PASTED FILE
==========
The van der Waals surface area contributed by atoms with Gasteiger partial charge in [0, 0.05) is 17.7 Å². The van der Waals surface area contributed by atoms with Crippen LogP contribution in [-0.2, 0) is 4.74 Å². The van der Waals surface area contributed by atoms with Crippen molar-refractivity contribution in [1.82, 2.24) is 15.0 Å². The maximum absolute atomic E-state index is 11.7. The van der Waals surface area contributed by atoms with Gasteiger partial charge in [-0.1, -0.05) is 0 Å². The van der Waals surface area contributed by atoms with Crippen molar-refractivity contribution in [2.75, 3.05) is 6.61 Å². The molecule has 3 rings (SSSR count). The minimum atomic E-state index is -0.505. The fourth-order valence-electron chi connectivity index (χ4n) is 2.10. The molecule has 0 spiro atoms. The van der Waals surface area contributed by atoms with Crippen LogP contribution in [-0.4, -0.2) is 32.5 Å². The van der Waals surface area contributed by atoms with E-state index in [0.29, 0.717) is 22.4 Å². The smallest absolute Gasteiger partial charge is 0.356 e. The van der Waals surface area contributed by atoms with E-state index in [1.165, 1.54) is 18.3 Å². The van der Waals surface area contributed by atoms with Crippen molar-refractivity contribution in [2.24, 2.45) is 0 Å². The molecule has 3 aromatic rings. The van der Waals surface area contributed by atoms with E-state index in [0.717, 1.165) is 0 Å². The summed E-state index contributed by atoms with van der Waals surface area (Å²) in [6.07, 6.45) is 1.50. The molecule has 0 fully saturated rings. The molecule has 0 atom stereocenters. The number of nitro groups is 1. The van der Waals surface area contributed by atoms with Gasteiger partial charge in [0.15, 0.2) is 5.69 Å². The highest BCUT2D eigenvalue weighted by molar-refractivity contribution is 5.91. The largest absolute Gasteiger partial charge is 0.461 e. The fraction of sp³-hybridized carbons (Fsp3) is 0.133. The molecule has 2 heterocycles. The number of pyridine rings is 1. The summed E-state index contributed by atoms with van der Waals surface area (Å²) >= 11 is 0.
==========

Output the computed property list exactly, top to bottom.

The van der Waals surface area contributed by atoms with Gasteiger partial charge in [0, 0.05) is 17.7 Å². The van der Waals surface area contributed by atoms with Crippen LogP contribution in [-0.2, 0) is 4.74 Å². The van der Waals surface area contributed by atoms with Crippen molar-refractivity contribution in [1.82, 2.24) is 15.0 Å². The maximum absolute atomic E-state index is 11.7. The van der Waals surface area contributed by atoms with Gasteiger partial charge in [-0.1, -0.05) is 0 Å². The van der Waals surface area contributed by atoms with Crippen molar-refractivity contribution in [2.75, 3.05) is 6.61 Å². The molecule has 3 rings (SSSR count). The minimum atomic E-state index is -0.505. The fourth-order valence-electron chi connectivity index (χ4n) is 2.10. The molecule has 0 spiro atoms. The van der Waals surface area contributed by atoms with Crippen LogP contribution in [-0.4, -0.2) is 32.5 Å². The van der Waals surface area contributed by atoms with E-state index in [0.29, 0.717) is 22.4 Å². The smallest absolute Gasteiger partial charge is 0.356 e. The van der Waals surface area contributed by atoms with E-state index in [1.165, 1.54) is 18.3 Å². The van der Waals surface area contributed by atoms with Crippen molar-refractivity contribution in [2.24, 2.45) is 0 Å². The molecule has 3 aromatic rings. The van der Waals surface area contributed by atoms with E-state index in [0.717, 1.165) is 0 Å². The summed E-state index contributed by atoms with van der Waals surface area (Å²) in [6.07, 6.45) is 1.50. The molecule has 0 fully saturated rings. The molecule has 0 atom stereocenters. The number of nitro groups is 1. The van der Waals surface area contributed by atoms with Gasteiger partial charge in [0.15, 0.2) is 5.69 Å². The highest BCUT2D eigenvalue weighted by molar-refractivity contribution is 5.91. The largest absolute Gasteiger partial charge is 0.461 e. The fraction of sp³-hybridized carbons (Fsp3) is 0.133. The molecule has 2 heterocycles. The number of pyridine rings is 1. The summed E-state index contributed by atoms with van der Waals surface area (Å²) >= 11 is 0.